Burundi, February 2019

Randy Shaw, Outreach

“KeHE Cares has since become involved with World Relief in their efforts to build healthy families and communities in Burundi through their ‘Community Empowerment Zone’ program. This starts by bringing churches of multiple denominations together for the betterment of all the people. From there they work at developing stronger marriages, followed by developing solid parenting skills. Then they teach and encourage cooperative savings programs through their ‘Saving For Life’ program which is essential small ‘Savings and Loans’ for groups of up to 25 families. This has successfully promoted financial independence and given the Burundian’s the ability to provide for their own children’s education and health care. It has also empowered both men and women to start their own small businesses which further adds to the pride and dignity of taking care of your family without the dependence on outside aid organizations.
Lastly, through their ‘Farming For Life’ program they are teaching better and healthier agricultural skills to the community. This is providing them with the ability to increase their yields and become better stewards of their land through organic farming techniques.
Finally what was most impressive was all of this was done with Burundian’s teaching Burundian’s. This is a recipe for lasting sustainable success and change. World Relief has spent 10 years working in this district to bring about all these positive changes. KeHE Cares has provided a donation that will allow them to move into an entirely new district in Burundi and begin the steady growth towards helping new communities develop a richer and more dignified life of independence from outside sources and raising up healthier and stronger families.”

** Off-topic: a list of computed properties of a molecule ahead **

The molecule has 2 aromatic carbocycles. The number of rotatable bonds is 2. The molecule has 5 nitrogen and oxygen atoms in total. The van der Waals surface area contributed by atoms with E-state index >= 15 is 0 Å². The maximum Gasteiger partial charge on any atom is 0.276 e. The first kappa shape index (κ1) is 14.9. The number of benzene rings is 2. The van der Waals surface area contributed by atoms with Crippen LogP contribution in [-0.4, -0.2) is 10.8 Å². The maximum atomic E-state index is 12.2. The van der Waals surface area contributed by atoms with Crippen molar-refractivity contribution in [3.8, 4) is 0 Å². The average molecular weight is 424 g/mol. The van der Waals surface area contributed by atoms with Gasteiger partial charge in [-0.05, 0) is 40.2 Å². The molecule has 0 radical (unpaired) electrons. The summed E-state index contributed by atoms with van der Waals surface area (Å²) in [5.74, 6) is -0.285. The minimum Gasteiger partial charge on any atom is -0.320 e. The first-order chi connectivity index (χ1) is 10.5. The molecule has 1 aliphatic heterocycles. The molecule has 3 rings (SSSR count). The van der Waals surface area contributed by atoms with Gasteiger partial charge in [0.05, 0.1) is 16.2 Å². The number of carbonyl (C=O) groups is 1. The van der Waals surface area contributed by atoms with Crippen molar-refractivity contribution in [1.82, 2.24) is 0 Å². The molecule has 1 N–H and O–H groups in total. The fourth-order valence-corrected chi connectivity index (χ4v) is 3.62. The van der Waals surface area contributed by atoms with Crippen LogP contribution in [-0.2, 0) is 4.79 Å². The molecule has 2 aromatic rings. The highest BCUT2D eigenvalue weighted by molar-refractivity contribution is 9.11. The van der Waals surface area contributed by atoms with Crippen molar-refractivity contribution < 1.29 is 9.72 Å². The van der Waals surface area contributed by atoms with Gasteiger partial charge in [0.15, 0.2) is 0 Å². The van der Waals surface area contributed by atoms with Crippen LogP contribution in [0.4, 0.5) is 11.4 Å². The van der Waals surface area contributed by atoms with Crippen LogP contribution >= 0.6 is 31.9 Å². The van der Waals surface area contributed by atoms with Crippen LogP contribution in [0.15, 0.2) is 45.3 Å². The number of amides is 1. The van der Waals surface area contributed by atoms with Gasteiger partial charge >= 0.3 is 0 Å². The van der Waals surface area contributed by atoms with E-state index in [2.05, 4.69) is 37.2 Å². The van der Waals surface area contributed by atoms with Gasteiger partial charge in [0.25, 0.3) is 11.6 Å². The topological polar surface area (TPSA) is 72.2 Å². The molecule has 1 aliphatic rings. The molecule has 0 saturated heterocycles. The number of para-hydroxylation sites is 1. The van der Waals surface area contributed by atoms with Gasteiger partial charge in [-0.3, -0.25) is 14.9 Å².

Greg Esperance, Warehouse

“I’ve read history books about the Red Sea and the Great Pyramids. Africa is a continent that just seems so far out of my range I never thought I would experience.
When the opportunity was presented to me, of course, my answer was ‘yes!’. The motherland, Burundi, a country that I knew nothing of. I could not even locate it on a map. So when I traveled to Burundi I had no idea what to expect. From the moment we landed we were greeted with smiles and hugs.
Throughout my days, I watch the vast land of green all over and merchants selling tomatoes, corn, and milk. More importantly, we were able to talk to locals and build relationships. We were welcomed into their homes and churches. We learned about their day to day activities, including their own struggles and their spiritual struggles. They sang for us, we prayed together, and we were learning about some of the many programs they had in place in their local villages. In one marriage counsel session, a local leader asked us ‘Do you guys have the same struggle in marriages as we do here?’ Our response was, ‘heck yeah!’ They were shocked and we were shocked as well. I met wonderful people who were seeking the same thing we seek in America..happiness. “